NYT: Internal Trump Camp Memo Debunked Powell’s Dominion Lies, Lawsuit Claims

UNITED STATES - NOVEMBER 19: Rudolph Giuliani and Sidney Powell, attorneys for President Donald Trump, conduct a news conference at the Republican National Committee on lawsuits regarding the outcome of the 2020 presidential election on Thursday, November 19, 2020. (Photo By Tom Williams/CQ Roll Call)
UNITED STATES - NOVEMBER 19: Rudolph Giuliani and Sidney Powell, attorneys for President Donald Trump, conduct a news conference at the Republican National Committee on lawsuits regarding the outcome of the 2020 pres... UNITED STATES - NOVEMBER 19: Rudolph Giuliani and Sidney Powell, attorneys for President Donald Trump, conduct a news conference at the Republican National Committee on lawsuits regarding the outcome of the 2020 presidential election on Thursday, November 19, 2020. (Photo By Tom Williams/CQ-Roll Call, Inc via Getty Images) MORE LESS
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September 21, 2021 6:10 p.m.

In a now-infamous Nov. 19 press conference at the Republican Party’s national headquarters in Washington, D.C., Sidney Powell and other attorneys then representing Donald Trump and his campaign made a series of bizarre claims about Dominion Voting Systems, painting a wild picture of a years-long socialist plot to steal elections in multiple countries.

But these claims weren’t just bizarre. Campaign staffers had been warned, according to a court filing in a defamation suit first reported Tuesday by The New York Times, that they were false.

Among the wave of crazy unleashed by Powell, Rudy Giuliani and Jenna Ellis at the press conference, Powell claimed the campaign was uncovering the “massive influence of communist money” in American elections.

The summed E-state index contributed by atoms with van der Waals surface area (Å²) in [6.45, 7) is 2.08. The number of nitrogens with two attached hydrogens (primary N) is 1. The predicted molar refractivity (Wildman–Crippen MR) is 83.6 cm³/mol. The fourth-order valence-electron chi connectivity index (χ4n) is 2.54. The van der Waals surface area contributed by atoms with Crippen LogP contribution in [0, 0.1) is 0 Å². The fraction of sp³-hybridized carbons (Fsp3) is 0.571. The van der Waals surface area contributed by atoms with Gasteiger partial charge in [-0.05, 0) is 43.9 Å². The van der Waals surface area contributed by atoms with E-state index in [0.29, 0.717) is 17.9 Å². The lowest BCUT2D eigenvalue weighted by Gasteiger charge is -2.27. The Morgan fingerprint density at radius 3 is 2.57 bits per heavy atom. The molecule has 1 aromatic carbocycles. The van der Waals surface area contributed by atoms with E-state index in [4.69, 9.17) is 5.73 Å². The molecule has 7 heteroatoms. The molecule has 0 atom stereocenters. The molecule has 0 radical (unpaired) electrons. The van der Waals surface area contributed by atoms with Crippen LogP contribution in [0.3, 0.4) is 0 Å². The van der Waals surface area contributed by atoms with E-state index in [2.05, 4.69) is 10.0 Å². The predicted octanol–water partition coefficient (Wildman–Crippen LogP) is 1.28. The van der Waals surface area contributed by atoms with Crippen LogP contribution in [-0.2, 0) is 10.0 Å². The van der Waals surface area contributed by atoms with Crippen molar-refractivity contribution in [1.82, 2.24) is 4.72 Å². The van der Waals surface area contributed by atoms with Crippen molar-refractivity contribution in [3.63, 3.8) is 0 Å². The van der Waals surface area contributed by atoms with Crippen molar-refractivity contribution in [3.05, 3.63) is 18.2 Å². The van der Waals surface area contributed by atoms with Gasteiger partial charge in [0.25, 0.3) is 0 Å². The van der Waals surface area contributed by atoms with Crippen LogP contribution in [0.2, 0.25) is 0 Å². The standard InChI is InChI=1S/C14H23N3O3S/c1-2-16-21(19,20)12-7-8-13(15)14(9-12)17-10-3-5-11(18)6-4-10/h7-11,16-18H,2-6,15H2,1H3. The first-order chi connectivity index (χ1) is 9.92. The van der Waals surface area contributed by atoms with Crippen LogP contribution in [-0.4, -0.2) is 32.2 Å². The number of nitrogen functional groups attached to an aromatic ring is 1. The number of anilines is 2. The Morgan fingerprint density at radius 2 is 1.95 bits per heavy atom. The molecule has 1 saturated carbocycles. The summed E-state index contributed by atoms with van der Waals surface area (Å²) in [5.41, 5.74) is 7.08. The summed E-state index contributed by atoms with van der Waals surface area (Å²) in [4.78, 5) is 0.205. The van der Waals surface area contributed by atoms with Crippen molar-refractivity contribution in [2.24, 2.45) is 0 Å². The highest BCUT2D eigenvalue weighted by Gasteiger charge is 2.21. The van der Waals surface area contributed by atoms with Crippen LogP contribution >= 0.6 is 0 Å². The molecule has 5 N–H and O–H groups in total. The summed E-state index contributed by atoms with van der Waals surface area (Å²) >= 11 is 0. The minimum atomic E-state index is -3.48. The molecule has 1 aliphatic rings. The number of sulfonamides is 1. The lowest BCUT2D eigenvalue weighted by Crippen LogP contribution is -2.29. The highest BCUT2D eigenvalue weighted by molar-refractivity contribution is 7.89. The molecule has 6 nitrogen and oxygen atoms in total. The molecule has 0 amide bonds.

“The Dominion voting systems, the Smartmatic technology software and the software that goes in other computerized voting systems here as well, not just Dominion,” she said, were “created in Venezuela at the direction of Hugo Chavez to make sure he never lost an election after one constitutional referendum came out the way he did not want it to come out.”

Later, Powell turned her attention to a specific Dominion employee, Eric Coomer. She claimed that he was “on the web as being recorded in a conversation with antifa members saying that he had the election rigged for Mr. Biden.”

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That was an apparent reference to a podcast in which a right-wing entrepreneur, Joe Oltmann, claimed to have infiltrated an “antifa call” and heard from someone identified as “Eric at Dominion.” Eric at Dominion, Oltmann claimed on his podcast, made a pledge to others on the call: “Don’t worry about the election, Trump is not going to win. I made effing sure of that.”

But according to the filing flagged by the Times, on Nov. 13, the Trump campaign’s deputy director of communications, Zach Parkinson, had asked subordinates to “substantiate or debunk” several claims about Dominion and other companies.

The memo, which the Times published separately, stated plainly that “Dominion has no company ties to Venezuela,” “There Is No Evidence That Dominion Used Smartmatic’s Software In The 2020 Election Cycle,” and “There is no evidence Coomer is a member or has any ties to Antifa.”

“DOMINION’S LEADERSHIP HAS NO TIES TO ANTIFA,” one heading on the document read.

The suit, which was filed by Coomer, is in state court in Colorado, where court filings are not made available online. A spokesperson for Coomer’s lawyers told TPM they were not providing a digital copy of the filing to reporters. Defendants in the suit include the Trump campaign, Powell, Giuliani and Oltmann.

The legal team cited the filing as evidence of the contradictions within the Trump campaign at the time.

“The memo produced by the Trump campaign shows that, at least internally, the Trump campaign found there was no evidence to support the conspiracy theories regarding Dominion” and Coomer, Coomer’s lawyers wrote, according to the Times.

“The Trump campaign continued to allow its agents to advance debunked conspiracy theories and defame” Coomer, the filing said separately, according to the Times, “apparently without providing them with their own research debunking those theories.”

The Times noted that it wasn’t clear how widely the memo prepared for Parkinson was distributed within the campaign. Giuliani, in a deposition for the suit, reportedly said he hadn’t seen the memo prior to the Nov. 19 press conference.

On top of the Coomer suit and other legal troubles, Powell, Giuliani and others faces separate defamation suits from Dominion itself.

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